Reading this article will save your life 2


Letters

The things you could do with those pretty letters…

There is something very disturbing going on on the world wide web. You probably don’t even realize it, but you look at it every day. And slowly but steadily it is affecting your health. It undermines your sanity. If you don’t take action, you too will eventually succumb to this phenomenon. Fortunately there is a way to protect yourself. Read on to…

Exaggerated headlines

Actually, the above lines were just to grab your attention. But now that I’ve got it, you might as well stop and think why you clicked on the article. Did you truly believe that reading this article would save your life? How many online articles have you read that did?


Yet this is the style in which article titles seem to be written today. “OMG! You won’t believe what happens to this guy 3 minutes into this video!” (He falls of his bike.) “Five things you MUST know about Android.” (You probably know them already.) “This cat can do something UNBELIEVABLE.” (Play with a ball of yarn… yaaawn.) If you check your Facebook, Youtube, or Twitter feed, you see claims like this passing by all the time. And usually the article, video, image, guide, or whatever they point to is highly disappointing.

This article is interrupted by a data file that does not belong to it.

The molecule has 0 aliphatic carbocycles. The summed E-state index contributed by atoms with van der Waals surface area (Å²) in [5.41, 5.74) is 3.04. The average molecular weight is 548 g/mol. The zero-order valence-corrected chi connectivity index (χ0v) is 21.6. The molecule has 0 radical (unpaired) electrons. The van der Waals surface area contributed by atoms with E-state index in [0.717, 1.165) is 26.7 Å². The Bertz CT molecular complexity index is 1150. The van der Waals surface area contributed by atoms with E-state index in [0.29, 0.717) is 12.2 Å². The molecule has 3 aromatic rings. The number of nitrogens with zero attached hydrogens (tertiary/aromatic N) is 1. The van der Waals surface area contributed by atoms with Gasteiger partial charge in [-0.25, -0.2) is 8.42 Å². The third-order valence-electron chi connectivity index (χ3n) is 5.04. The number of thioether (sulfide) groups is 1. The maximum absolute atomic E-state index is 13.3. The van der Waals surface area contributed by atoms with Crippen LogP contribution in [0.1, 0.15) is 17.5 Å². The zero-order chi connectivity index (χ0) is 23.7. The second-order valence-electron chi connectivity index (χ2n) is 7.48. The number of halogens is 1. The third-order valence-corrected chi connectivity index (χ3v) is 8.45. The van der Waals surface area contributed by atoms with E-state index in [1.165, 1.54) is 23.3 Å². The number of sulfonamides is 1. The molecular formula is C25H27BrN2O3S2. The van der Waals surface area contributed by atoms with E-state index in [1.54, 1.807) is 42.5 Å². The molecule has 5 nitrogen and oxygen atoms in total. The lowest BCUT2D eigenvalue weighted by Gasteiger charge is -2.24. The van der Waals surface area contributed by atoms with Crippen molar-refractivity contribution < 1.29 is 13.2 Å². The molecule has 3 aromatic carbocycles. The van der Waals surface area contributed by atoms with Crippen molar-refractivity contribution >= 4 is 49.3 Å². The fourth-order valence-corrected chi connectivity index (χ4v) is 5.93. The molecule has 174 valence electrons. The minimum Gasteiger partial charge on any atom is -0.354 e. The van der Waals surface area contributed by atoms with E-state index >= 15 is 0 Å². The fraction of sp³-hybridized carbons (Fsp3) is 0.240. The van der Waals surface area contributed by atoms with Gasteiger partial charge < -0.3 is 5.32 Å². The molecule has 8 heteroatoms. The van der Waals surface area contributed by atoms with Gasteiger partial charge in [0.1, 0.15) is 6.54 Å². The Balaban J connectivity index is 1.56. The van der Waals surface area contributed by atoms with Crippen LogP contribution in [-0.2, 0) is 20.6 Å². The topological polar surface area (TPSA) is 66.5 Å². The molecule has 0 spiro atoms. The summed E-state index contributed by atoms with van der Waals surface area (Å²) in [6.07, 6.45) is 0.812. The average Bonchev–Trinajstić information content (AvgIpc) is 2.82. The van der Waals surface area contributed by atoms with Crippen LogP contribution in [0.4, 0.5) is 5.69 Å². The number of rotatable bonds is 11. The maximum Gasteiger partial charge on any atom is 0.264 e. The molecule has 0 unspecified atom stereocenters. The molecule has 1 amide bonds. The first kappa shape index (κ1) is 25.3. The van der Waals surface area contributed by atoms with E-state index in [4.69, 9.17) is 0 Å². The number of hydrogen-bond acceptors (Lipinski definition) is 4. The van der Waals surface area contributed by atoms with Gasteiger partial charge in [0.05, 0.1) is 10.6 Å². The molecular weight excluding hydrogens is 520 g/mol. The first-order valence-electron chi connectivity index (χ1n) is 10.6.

The worst one I came across was a video on YouTube called Jazz for Cows. On Facebook someone had shared it with the title ‘It is amazing what these cows will do when a group of Jazz musicians play for them‘. I’m normally not one to give away spoilers–and if you want the amazing experience yourself you should click on the video now before reading on–but what happens is that the cows walk towards the fence and curiously look at the musicians. That’s it. Not only is this far from amazing it is boring as hell to even sit through the two minutes of the video.

Fighting for attention